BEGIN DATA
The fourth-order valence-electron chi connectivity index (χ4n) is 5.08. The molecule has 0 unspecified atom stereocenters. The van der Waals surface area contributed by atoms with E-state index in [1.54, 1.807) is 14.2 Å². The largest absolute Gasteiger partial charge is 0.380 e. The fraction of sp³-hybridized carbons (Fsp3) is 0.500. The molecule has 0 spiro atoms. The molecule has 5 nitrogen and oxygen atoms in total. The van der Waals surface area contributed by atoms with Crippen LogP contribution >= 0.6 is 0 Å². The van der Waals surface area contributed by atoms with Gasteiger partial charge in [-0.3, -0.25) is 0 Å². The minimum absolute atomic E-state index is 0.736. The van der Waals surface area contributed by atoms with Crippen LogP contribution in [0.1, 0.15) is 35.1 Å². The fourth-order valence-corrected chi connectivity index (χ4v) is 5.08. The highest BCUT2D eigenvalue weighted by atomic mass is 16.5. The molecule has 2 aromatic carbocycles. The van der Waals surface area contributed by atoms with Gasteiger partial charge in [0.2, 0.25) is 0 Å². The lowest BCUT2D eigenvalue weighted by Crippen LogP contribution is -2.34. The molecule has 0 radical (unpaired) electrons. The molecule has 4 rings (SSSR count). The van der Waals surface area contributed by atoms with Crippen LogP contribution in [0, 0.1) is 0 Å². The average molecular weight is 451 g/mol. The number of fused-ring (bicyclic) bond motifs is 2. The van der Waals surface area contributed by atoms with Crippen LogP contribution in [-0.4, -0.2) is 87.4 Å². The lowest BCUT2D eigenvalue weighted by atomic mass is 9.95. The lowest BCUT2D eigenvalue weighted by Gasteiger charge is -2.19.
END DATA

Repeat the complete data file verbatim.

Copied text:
The fourth-order valence-electron chi connectivity index (χ4n) is 5.08. The molecule has 0 unspecified atom stereocenters. The van der Waals surface area contributed by atoms with E-state index in [1.54, 1.807) is 14.2 Å². The largest absolute Gasteiger partial charge is 0.380 e. The fraction of sp³-hybridized carbons (Fsp3) is 0.500. The molecule has 0 spiro atoms. The molecule has 5 nitrogen and oxygen atoms in total. The van der Waals surface area contributed by atoms with Crippen LogP contribution >= 0.6 is 0 Å². The van der Waals surface area contributed by atoms with Gasteiger partial charge in [-0.3, -0.25) is 0 Å². The minimum absolute atomic E-state index is 0.736. The van der Waals surface area contributed by atoms with Crippen LogP contribution in [0.1, 0.15) is 35.1 Å². The fourth-order valence-corrected chi connectivity index (χ4v) is 5.08. The highest BCUT2D eigenvalue weighted by atomic mass is 16.5. The molecule has 2 aromatic carbocycles. The van der Waals surface area contributed by atoms with Gasteiger partial charge in [0.2, 0.25) is 0 Å². The lowest BCUT2D eigenvalue weighted by Crippen LogP contribution is -2.34. The molecule has 0 radical (unpaired) electrons. The molecule has 4 rings (SSSR count). The van der Waals surface area contributed by atoms with Crippen LogP contribution in [0, 0.1) is 0 Å². The average molecular weight is 451 g/mol. The number of fused-ring (bicyclic) bond motifs is 2. The van der Waals surface area contributed by atoms with Crippen LogP contribution in [-0.4, -0.2) is 87.4 Å². The lowest BCUT2D eigenvalue weighted by atomic mass is 9.95. The lowest BCUT2D eigenvalue weighted by Gasteiger charge is -2.19.